Casey then offered Benson a position in North Carolina, where Benson returned to light duty. Benson then saw a doctor who prescribed physical therapy in addition to continuing Benson’s prescription medications. On June 6, 2001, that doctor referred Benson to Dr. Alfred L. Rhyne. Rhyne saw Benson for the first time on June 13, at which time Benson reported continued pain between his shoulder blades. An MRI of Benson’s thoracic spine showed a focal midline herniation at T4-5. Rhyne continued Benson’s prescription medications and restricted Benson’s lifting to a maximum of 15 pounds, while allowing Benson to work 4 hours per day for the following 2 weeks and then 6 hours per day thereafter.

On July 13, 2001, when Benson had returned to Rhyne and reported continued pain, Rhyne recommended physical therapy and restricted Benson to working 8 hours per day with maximum lifting of 15 pounds. In a subsequent report, Rhyne opined that Benson had not reached MMI as of July 13, but that Benson would reach MMI within the next 3 to 6 months. Rhyne conditioned Benson’s attainment of MMI on Benson’s completion of physical therapy.

The record shows that Benson continued with physical therapy until August 2, 2001, when Casey fired Benson for being tardy to work. Specifically, although there is evidence in the record that Benson was not improving and that it was “probabl[e]” that Benson’s physical therapist would discharge Benson back to Rhyne, as of August 2, when Casey fired Benson, Benson had remained in physical therapy per Rhyne’s plan of care. The record shows that Benson’s future physical therapy appointments were canceled only after Casey fired Benson and that Casey did not pay any more money, through its insurance carrier, Argonaut Insurance, or otherwise, to Benson after that time.

Following the termination of his employment, Benson moved back to Arkansas. Two weeks later, Benson went to the Mena Medical Center emergency room for his pain. Benson struggled to continue medical treatment because of Casey’s denial of further benefits. Benson was refused treatment by certain Arkansas physicians and had to pay some medical bills himself. The record shows that Benson also had difficulty obtaining prescriptions.

Benson did see a doctor at a clinic on November 19, 2001, who prescribed medication and later recommended that Benson attend a pain clinic. Benson also received physical therapy at the Mena Medical Center when Medicaid paid the bill. Physical [674 N.W.2d 801] therapy failed to alleviate Benson’s symptoms.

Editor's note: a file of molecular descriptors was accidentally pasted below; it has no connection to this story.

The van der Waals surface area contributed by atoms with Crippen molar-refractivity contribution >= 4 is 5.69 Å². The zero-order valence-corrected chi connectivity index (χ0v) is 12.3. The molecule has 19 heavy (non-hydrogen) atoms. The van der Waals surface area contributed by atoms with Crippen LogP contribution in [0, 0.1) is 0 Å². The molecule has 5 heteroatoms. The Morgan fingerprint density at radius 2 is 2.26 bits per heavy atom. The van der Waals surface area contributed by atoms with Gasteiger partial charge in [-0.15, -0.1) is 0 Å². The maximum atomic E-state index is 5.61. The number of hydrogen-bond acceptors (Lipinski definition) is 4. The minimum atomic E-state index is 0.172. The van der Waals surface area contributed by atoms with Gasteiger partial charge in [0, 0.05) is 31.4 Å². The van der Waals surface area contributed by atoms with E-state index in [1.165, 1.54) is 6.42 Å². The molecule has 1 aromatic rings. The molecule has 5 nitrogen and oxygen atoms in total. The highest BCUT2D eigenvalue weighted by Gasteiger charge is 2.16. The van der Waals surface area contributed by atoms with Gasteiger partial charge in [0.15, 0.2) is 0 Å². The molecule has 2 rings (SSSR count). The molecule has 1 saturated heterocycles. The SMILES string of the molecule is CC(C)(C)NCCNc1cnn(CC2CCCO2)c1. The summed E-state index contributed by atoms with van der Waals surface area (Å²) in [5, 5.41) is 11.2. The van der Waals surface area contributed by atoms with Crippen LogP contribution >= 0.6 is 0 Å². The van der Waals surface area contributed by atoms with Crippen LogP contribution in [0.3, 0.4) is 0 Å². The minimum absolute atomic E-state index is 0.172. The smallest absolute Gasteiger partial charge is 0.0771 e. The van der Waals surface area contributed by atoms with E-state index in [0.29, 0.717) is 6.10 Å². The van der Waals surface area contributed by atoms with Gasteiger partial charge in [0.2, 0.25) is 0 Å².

After the termination of his employment, Benson was unable to find a job despite applying for approximately 22 to 24 positions. Benson has returned to school to become more employable.

Trial was held on August 14, 2002. The parties stipulated that Benson had been employed by Casey at the time of the accident at issue and that Casey had paid Benson all temporary total and temporary partial disability benefits owed him from the date of the accident, January 15, 2001, until August 1 of the same year. The trial court determined that Benson had reached MMI no later than August 1 and denied Benson temporary total disability benefits after that date. The trial court also found that Benson had failed to present evidence that he was permanently injured. The trial court awarded Benson $500 in attorney fees, holding that no reasonable controversy existed as to whether Benson required medical care due to his employment-related injuries after July 31, 2001. Benson appealed, and the review panel affirmed the decision of the trial court except as to the trial court’s award of attorney fees to Benson. Benson now appeals to this court.

Assignments Of Error

On appeal, Benson argues that the trial court erred in making the following findings: (1) Benson reached MMI, (2) Benson is not entitled to temporary total disability benefits, (3) Benson is not entitled to permanent partial disability benefits, (4) Benson is not entitled to a loss of earning capacity, and (5) Benson is not entitled to vocational rehabilitation benefits.

Standard Of Review